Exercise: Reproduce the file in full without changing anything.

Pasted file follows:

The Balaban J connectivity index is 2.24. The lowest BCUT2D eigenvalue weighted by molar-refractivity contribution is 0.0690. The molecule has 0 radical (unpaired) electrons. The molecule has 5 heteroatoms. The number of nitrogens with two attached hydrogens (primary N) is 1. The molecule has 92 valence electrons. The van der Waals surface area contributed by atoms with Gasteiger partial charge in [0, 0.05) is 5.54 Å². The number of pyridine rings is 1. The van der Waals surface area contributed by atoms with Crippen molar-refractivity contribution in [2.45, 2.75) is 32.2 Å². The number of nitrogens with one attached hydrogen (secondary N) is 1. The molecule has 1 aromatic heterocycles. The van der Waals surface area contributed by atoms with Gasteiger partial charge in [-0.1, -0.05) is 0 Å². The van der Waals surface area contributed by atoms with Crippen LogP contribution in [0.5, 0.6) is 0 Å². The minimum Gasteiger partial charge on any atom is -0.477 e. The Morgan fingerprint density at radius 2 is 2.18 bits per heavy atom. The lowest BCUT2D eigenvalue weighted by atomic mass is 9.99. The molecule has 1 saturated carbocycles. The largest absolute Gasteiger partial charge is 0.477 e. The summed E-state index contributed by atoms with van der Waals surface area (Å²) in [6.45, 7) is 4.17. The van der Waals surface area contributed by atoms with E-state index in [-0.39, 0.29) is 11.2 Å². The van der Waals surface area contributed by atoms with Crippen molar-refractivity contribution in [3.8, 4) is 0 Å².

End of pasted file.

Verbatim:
The Balaban J connectivity index is 2.24. The lowest BCUT2D eigenvalue weighted by molar-refractivity contribution is 0.0690. The molecule has 0 radical (unpaired) electrons. The molecule has 5 heteroatoms. The number of nitrogens with two attached hydrogens (primary N) is 1. The molecule has 92 valence electrons. The van der Waals surface area contributed by atoms with Gasteiger partial charge in [0, 0.05) is 5.54 Å². The number of pyridine rings is 1. The van der Waals surface area contributed by atoms with Crippen molar-refractivity contribution in [2.45, 2.75) is 32.2 Å². The number of nitrogens with one attached hydrogen (secondary N) is 1. The molecule has 1 aromatic heterocycles. The van der Waals surface area contributed by atoms with Gasteiger partial charge in [-0.1, -0.05) is 0 Å². The van der Waals surface area contributed by atoms with Crippen LogP contribution in [0.5, 0.6) is 0 Å². The minimum Gasteiger partial charge on any atom is -0.477 e. The Morgan fingerprint density at radius 2 is 2.18 bits per heavy atom. The lowest BCUT2D eigenvalue weighted by atomic mass is 9.99. The molecule has 1 saturated carbocycles. The largest absolute Gasteiger partial charge is 0.477 e. The summed E-state index contributed by atoms with van der Waals surface area (Å²) in [6.45, 7) is 4.17. The van der Waals surface area contributed by atoms with E-state index in [-0.39, 0.29) is 11.2 Å². The van der Waals surface area contributed by atoms with Crippen molar-refractivity contribution in [3.8, 4) is 0 Å².